PORTSMOUTH, Va. (WAVY) — There have been knots in Anna Makhorkina’s stomach for months, but it was Wednesday night when she quickly reached for her phone to make a very important phone call.

The call was to her parents who live in Lviv, a city in western Ukraine where she was born and raised. Missile strikes had been reported miles away.

“I call them, I can’t reach them and my heart’s still sinking,” Makhorkina said.

Eventually, she did get in touch and her parents, who blamed the missed call on the late hour. They confirmed they were OK.

However with her parents steadfast on staying in their home even as the Russian invasion of the country continues, Makhorkina fears how much longer they may be OK.

“I wouldn’t wish it on anyone. Exacerbated by the feeling of helplessness here. You don’t have control of the situation,” Makhorkina said.

Makhorkina has lived in the United States for more than two decades now. She came to study at Old Dominion University in Norfolk, where she currently works.

BELOW: Dr. Anna Makhorkina talks about the emotions surrounding the invasion of Ukraine.

For five years she has also been president of the Tidewater Ukrainian Cultural Association. She says the group currently has more than 300 members, who have proved to be a vital community in recent weeks.

“I created a Facebook group for us all to chat and share information,” Makhorkina said. “It has just continued to grow.”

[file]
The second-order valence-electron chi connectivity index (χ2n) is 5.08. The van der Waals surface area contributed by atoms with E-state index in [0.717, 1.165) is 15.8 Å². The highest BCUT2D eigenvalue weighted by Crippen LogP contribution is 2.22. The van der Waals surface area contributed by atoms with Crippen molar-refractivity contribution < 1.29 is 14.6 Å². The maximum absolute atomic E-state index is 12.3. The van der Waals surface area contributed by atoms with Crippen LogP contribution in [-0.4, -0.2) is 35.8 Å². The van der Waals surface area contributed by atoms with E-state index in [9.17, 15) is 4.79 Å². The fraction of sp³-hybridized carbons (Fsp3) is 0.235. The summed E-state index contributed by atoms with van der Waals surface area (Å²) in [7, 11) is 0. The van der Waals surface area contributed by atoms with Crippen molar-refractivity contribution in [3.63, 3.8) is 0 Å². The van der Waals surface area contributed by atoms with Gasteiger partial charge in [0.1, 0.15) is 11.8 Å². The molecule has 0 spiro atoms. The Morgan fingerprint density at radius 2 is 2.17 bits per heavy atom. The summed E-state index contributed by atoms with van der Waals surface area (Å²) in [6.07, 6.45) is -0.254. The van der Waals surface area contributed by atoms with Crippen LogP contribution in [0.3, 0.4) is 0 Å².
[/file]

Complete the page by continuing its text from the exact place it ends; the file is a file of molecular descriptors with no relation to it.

Recently, the board of directors has also been posting statements to their Facebook page condemning the actions of Russia.

“We are all horrified by Russia’s ongoing all-out invasion of Ukraine. Both in word and in action, Putin confirms his imperialist aspirations to subjugate Ukraine and the Ukrainian people and proves yet again that he seeks war and respects only strength.

“We appreciate the United States and its allies showing unity in response to aggression from Russia, and for implementing the first wave of sanctions against Russia’s economy and Russian officials. We applaud the ‘bipartisan message of solidarity and resolve’ from the US Senate leaders to support Ukraine ‘in this dark hour.’

“But we expect more. We call on the United States and allies to not pause there but to introduce more severe sanctions against Russia’s elite, including cutting Russia’s access to SWIFT; to significantly increase military and economic aid to Ukraine; to cancel the Nord Stream 2 Pipeline; and to reaffirm Ukraine’s progress toward joining NATO and EU. We call on the United Nations to send peacekeepers to Ukraine for the unbiased monitoring of the situation.

“A major war in Ukraine will not stay in Ukraine. Not only lives and the future of 44 million Ukrainian are at stake, the future of the whole international security and stability is under attack.”

Tidewater Ukrainian Culture Association Board of Directors

Myla Mozgova, a Virginia Beach attorney who is also from Ukraine, echoes the group’s statement and emphasized Ukrainians’ desire to defend their own land.

“That country needs tools to fight back,” Mozgova said.

She is encouraging everyone to call their member of Congress and speak out in support of Ukraine. She points to language in the 1994 Budapest Memorandum as justification for U.S. action.

“We want peace. That is all,” Mozgova said.

BELOW: Myla Mozgova, a Virginia Beach attorney discusses why Ukraine needs help.

On Friday at 11 a.m., both Makhorkina and Mozgova plan to be at a Stand for Ukraine event in Town Point Park in Norfolk.

Both say any support really matters at this time.

“The support is overwhelming. Ukrainians do appreciate support is there. But we do. We would like to see more,” Makhorkina said.